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Publication numberUS5272612 A
Publication typeGrant
Application numberUS 07/810,112
Publication dateDec 21, 1993
Filing dateDec 19, 1991
Priority dateJun 30, 1989
Fee statusPaid
Publication number07810112, 810112, US 5272612 A, US 5272612A, US-A-5272612, US5272612 A, US5272612A
InventorsToyoshige Harada, Kenichi Tanbo
Original AssigneeKabushiki Kaisha Toshiba
Export CitationBiBTeX, EndNote, RefMan
External Links: USPTO, USPTO Assignment, Espacenet
X-ray power supply utilizing A.C. frequency conversion to generate a high D.C. voltage
US 5272612 A
Abstract
An output voltage of an A.C. power source is input to an frequency converter and the frequency thereof is increased. A plurality of high voltage transformers of small capacity each of which has a secondary winding of a small number of turns and which are connected in parallel with one another are connected to an output terminal of the frequency converter. Outputs of the high voltage transformers are respectively connected to high voltage rectifier circuits. Outputs of the high voltage rectifier circuits are serially coupled, the output voltages thereof are added together, and the addition result is applied to an X-ray tube. Combinations of the high voltage transformers and the high voltage rectifier circuits are molded into units one or a preset number at a time with solid insulating material including gel insulating material.
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Claims(28)
What is claimed is:
1. An X-ray generator apparatus connected to an A.C. power source and for applying a D.C. voltage to an X-ray tube, comprising:
a single frequency converting means connected to said A.C. power source, for receiving an A.C. voltage from said A.C. power source and increasing the frequency of an input A.C. voltage
at least four transformer means connected in parallel to an output of said single frequency converting means, for respectively receiving an A.C. output voltage from said single frequency converting means and respectively increasing the input A.C. voltage; and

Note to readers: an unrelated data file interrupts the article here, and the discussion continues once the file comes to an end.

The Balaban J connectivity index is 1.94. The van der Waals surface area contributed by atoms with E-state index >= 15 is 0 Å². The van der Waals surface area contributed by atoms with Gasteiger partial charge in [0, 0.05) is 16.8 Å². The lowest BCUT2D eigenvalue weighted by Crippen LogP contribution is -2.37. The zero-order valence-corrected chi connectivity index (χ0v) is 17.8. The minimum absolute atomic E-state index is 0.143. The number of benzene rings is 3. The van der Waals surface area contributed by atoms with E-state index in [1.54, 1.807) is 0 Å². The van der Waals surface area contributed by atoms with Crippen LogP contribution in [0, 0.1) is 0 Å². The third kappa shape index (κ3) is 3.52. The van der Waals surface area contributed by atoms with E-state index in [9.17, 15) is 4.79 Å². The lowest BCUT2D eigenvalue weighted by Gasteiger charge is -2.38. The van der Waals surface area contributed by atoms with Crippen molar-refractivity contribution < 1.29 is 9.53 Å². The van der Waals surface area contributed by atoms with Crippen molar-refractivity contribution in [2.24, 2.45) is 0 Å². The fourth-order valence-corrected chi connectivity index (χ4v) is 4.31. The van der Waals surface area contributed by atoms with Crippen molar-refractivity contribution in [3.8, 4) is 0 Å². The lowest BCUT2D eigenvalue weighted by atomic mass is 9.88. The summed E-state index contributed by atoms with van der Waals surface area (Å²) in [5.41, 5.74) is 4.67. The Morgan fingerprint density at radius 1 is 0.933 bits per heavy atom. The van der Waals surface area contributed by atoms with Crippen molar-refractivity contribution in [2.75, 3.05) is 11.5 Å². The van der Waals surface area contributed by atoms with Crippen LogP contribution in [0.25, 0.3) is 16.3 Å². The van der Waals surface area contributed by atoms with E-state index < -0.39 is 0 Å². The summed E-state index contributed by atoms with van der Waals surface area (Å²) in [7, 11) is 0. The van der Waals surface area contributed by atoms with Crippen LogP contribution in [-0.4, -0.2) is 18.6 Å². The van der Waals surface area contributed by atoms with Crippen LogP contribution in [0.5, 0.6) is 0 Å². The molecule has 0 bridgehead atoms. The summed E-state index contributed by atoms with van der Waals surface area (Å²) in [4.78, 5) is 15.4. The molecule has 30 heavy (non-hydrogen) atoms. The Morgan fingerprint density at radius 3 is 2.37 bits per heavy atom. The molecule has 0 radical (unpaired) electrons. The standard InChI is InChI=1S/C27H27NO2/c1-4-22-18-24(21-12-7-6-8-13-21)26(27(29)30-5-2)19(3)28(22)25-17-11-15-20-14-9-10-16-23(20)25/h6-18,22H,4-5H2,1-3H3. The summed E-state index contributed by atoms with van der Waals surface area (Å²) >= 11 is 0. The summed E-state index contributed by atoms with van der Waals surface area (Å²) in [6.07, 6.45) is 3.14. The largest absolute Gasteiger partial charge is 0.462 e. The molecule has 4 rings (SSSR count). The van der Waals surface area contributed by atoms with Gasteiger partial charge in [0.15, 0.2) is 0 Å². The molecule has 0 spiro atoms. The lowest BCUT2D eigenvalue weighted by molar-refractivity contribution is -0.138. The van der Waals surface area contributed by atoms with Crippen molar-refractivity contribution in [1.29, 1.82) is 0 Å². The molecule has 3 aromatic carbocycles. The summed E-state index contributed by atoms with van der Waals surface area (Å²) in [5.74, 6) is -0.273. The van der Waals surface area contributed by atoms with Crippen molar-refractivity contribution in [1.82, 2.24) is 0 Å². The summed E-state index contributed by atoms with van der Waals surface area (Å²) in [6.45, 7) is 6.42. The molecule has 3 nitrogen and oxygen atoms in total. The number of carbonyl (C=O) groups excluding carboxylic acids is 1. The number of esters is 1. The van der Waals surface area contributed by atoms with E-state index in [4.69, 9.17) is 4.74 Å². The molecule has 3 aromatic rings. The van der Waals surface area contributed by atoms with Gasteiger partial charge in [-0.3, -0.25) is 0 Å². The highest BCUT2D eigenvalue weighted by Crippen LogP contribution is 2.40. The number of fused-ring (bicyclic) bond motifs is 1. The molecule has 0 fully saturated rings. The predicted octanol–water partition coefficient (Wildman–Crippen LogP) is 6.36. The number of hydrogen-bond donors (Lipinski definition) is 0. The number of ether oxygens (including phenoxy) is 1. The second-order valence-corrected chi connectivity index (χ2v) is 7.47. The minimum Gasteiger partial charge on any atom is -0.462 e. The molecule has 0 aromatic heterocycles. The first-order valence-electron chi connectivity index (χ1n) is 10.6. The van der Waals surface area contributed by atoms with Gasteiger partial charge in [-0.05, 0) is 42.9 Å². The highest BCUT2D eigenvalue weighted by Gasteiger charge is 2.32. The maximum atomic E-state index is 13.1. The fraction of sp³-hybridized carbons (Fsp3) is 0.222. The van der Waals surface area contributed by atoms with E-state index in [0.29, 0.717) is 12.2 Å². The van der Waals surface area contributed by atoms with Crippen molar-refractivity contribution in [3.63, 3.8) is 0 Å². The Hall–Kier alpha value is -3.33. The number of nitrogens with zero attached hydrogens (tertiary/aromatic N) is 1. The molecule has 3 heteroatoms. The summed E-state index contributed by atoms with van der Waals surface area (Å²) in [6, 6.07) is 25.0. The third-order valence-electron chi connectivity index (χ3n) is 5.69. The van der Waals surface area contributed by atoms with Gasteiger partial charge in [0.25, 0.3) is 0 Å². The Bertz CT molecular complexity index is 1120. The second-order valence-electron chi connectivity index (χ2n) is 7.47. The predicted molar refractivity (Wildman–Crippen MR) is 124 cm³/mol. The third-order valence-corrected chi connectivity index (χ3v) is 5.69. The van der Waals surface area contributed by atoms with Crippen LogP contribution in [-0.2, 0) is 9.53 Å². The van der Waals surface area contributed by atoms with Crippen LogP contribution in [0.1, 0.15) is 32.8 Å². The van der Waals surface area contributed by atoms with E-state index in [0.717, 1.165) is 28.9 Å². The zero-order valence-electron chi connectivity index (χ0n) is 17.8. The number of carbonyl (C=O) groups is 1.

rectifier means for rectifying outputs from said at least four transformer means and applying a D.C. voltage corresponding to the sum of the outputs from said at least four transformer means to said X-ray tube.
2. An apparatus according to claim 1, in which said rectifier means includes at least four rectifiers respectively connected to output terminals of said at least four transformer means.
3. An apparatus according to claim 1, further comprising resonance circuits respectively connected to secondary windings of said at least four transformer means.
4. An apparatus according to claim 1, in which at least secondary windings of said at least four transformer means and said rectifier means are molded with solid or gel insulating material.
5. An apparatus according to claim 2, in which combinations of at least secondary windings of said at least four transformer means and said at least four rectifiers are molded one or a preset number at a time with solid or gel insulating material.
6. An apparatus according to claim 1, in which each of said at least four transformer means includes a primary winding, secondary winding and cores on which the primary and secondary windings are wound, and said cores are formed of ferrite.
7. An apparatus according to claim 1, in which said frequency converting means includes means for controlling a pulse width or pulse frequency of switching pulses applied to a switching transistor included in the frequency converting means in order to control the output voltage of the frequency converting means.
8. An apparatus according to claim 1, in which said single frequency converting means comprises:
a rectifier connected to the A.C. power source for converting the A.C. voltage to a D.C. voltage;
a capacitor connected to the rectifier for filtering the D.C. voltage; and